The doctor helping people to die
It was just after 2pm on October 31 when oncologist Cameron McLaren arrived at Phil Ferrarotto’s house on the outskirts of Melbourne to help him die.
Dr McLaren had never administered a fatal drug to a terminally ill patient before. He was struck by the magnitude of what he was about to do.
“I had no idea if I was going to be OK with it even up to the point where I put the needle to his arm,” Dr McLaren said. “But there was no question that this was the right thing to do for Phil. It was what he wanted. It was kindness and it was a mercy.”
Phil hadn’t eaten for days. No longer able to digest his medication, the 70-year-old was hooked up to an intravenous morphine drip and sustained by spoonfuls of cola-flavoured ice.
He lay in bed with his daughter Katie and wife Dorrie curled up on either side of him. They cuddled his frail body and watched his chest rise and fall with each painful breath.
His son Glen and son-in-law Ryan came into the room with three glasses of aged Glenfiddich whisky; one for each of them and one for Phil.
They toasted Phil as Dr McLaren gently swabbed the father-of-two’s arm with medicinal alcohol.
Dr McLaren found a vein and inserted a cannula. He used the thin tube to inject a sedative medication, before administering an anaesthetic and a muscle relaxant.
Phil began to drift off within minutes of the drugs flowing into his bloodstream. The circle of his family closed in around him. They held his hands and told him how much he was loved. “Be happy,” Phil said, before he took two final, deep breaths.
Dr McLaren has helped two dozen terminally ill Victorians apply for permits to end their lives since the state’s voluntary assisted dying laws came into effect on June 19. Eleven of them have since died using the legislation.
All the patients Dr McLaren has assessed so far were in intolerable pain and often bedridden.
“The number one reason people are doing this tends to be more the existential suffering,” Dr McLaren says. “It is the loss of joy, the fear of losing dignity and the fear of losing autonomy and of being a burden to family.”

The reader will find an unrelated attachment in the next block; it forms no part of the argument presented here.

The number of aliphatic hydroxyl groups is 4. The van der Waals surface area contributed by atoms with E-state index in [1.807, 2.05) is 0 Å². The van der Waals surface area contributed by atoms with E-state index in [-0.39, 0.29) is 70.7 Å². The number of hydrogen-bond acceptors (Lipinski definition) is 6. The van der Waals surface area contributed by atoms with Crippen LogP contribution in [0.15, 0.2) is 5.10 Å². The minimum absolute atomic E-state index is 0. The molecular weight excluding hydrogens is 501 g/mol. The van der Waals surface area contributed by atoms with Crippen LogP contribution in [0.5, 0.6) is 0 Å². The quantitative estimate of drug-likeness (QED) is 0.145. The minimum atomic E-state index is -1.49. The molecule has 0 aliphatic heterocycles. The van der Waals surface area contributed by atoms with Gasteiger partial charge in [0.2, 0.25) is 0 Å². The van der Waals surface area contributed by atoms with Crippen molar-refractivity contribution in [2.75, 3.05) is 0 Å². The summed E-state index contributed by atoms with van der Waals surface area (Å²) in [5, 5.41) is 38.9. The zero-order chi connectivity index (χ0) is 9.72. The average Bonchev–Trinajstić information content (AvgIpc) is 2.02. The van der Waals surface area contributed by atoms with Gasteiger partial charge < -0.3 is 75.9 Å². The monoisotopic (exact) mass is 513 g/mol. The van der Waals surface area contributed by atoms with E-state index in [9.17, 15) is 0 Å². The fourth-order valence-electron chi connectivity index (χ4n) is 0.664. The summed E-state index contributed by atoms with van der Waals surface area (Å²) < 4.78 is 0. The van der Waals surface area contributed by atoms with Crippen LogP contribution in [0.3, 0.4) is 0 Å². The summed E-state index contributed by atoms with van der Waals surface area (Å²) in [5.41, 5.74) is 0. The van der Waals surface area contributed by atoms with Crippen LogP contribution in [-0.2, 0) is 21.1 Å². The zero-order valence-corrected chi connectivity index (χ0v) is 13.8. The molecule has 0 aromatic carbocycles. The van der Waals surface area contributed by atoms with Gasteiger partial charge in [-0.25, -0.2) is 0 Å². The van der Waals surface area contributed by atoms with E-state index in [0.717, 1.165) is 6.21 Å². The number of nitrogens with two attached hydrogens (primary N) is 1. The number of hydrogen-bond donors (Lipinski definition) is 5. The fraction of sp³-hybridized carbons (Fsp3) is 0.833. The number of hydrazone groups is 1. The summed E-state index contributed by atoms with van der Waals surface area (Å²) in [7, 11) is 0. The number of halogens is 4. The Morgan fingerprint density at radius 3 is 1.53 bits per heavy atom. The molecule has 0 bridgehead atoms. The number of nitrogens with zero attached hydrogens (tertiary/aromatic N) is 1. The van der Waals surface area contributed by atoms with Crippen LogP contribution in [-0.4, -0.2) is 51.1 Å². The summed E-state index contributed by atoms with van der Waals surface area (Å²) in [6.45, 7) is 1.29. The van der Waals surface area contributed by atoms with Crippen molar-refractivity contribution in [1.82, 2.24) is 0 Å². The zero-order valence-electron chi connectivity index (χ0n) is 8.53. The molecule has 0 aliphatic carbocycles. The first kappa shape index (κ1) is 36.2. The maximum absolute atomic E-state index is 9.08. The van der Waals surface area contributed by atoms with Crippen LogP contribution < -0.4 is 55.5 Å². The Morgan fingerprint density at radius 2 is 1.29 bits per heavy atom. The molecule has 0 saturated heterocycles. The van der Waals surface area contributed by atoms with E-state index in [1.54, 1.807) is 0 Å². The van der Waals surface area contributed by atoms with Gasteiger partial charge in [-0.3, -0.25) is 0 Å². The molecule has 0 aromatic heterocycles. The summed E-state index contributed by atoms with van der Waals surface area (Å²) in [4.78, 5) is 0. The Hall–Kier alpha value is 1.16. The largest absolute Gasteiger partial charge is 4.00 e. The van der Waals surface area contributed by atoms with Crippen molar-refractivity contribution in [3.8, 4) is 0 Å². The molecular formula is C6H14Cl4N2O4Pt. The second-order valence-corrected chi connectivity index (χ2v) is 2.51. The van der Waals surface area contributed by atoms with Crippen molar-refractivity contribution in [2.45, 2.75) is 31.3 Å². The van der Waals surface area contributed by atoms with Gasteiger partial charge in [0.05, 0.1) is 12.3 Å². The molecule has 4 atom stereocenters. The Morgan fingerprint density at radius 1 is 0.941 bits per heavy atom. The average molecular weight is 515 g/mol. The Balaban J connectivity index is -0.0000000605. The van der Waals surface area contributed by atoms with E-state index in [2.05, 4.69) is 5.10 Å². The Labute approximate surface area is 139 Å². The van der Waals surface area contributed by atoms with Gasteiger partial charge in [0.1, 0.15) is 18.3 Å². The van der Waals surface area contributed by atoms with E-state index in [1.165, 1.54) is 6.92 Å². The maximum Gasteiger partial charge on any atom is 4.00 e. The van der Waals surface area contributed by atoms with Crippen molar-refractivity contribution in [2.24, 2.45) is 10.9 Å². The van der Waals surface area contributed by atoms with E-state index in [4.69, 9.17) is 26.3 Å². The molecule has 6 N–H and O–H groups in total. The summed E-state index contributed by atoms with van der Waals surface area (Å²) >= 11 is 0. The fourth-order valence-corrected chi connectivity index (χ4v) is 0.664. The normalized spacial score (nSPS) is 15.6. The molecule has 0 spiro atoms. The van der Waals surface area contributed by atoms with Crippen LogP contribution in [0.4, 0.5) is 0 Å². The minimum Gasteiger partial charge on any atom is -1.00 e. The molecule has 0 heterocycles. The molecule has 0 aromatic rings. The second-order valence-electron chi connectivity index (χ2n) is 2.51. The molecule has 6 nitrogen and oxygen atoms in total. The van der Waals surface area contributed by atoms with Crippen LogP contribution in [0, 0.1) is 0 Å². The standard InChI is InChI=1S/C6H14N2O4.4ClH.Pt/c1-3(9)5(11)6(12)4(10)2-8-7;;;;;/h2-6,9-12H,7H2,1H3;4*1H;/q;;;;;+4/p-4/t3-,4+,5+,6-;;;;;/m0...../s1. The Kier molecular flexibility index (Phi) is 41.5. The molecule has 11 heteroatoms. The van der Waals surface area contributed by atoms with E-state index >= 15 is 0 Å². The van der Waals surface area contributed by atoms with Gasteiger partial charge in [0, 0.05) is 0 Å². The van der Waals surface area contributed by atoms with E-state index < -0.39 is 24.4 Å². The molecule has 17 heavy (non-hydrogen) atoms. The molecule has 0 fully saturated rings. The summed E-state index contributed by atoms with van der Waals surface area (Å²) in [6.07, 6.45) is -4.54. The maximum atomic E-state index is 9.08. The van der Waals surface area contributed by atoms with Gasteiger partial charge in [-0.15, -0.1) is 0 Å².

Cancer-stricken patients surrender their bodies to years of treatment they know will cause them pain and discomfort, Dr McLaren said. He wants to give people control at the end of their life.
“It is one last decision about their body which is entirely theirs,” he said. “This is something we do for animals and when they get too old and they are suffering greatly. We put them out of their misery and we call it humane. Why shouldn’t we afford humans the same humanity?”
When Dr McLaren first met Phil he was sitting in an armchair in his living room hooked up to an oxygen concentrator. The cancer had spread from his bladder to his lungs and had riddled his bones. Then it invaded his liver, causing his belly to swell and fill with fluid. Opioids prescribed to Phil did little to dull his pain. Each breath was agony.
This kind, strong-willed, clever, retired general manager, who had battled four different kinds of cancers over the past 18 years, was frank and direct.
He told Dr McLaren he wanted to end his own life.
Dr McLaren carefully assessed Phil. He ticked off all the strict criteria; over the age of 18, of sound mind, an Australian citizen with less than six months to live. He referred Phil on to a second doctor who also deemed Phil eligible for the scheme.
Before his application was approved an email from Phil arrived in Dr McLaren’s inbox: “This gives me no pleasure in begging you to end my life, but I have no one else to turn to. I’m struggling with every breath I take and I can’t do it anymore.”
A permit for a doctor-administered death was approved the same day by the Voluntary Assisted Dying Board with Dr McLaren agreeing to administer the fatal dose.
For days after Phil died, Dr McLaren was waiting for the “hammer’s fall”.
“I was really concerned about the fallout for me, personally and emotionally,” he said. “I was concerned about being recognised as ‘that’ doctor and the impact it might have on my family and my work.
“I didn’t question what I did, because in Phil’s case, he was in the last days of his life and he was going to die within 48 to 72 hours. I was able to provide him a death that in his mind was dignified. It didn’t cost him anything. It cost him his suffering.”
The fallout never came.
“It was a lonely experience because there’s no literature review you can read on it,” he said. “It still does feel lonely because there’s not a lot of us doing it.”
The night Phil died, Dr McLaren picked up his two year-old daughter when he got home and held her in his arms. His love for his child overwhelmed him and he pressed his face against hers.
“As I was holding her I thought of Phil being surrounded by his family as he took his final breath,” he said.
“Nothing that we could have done would have avoided his death, but we were able to make sure Phil died at home in the arms of the people who loved him most. I thought, yeah, that would be a nice way to go.”
Before he died, Phil wrote a letter to Dr McLaren thanking him for what he was doing:
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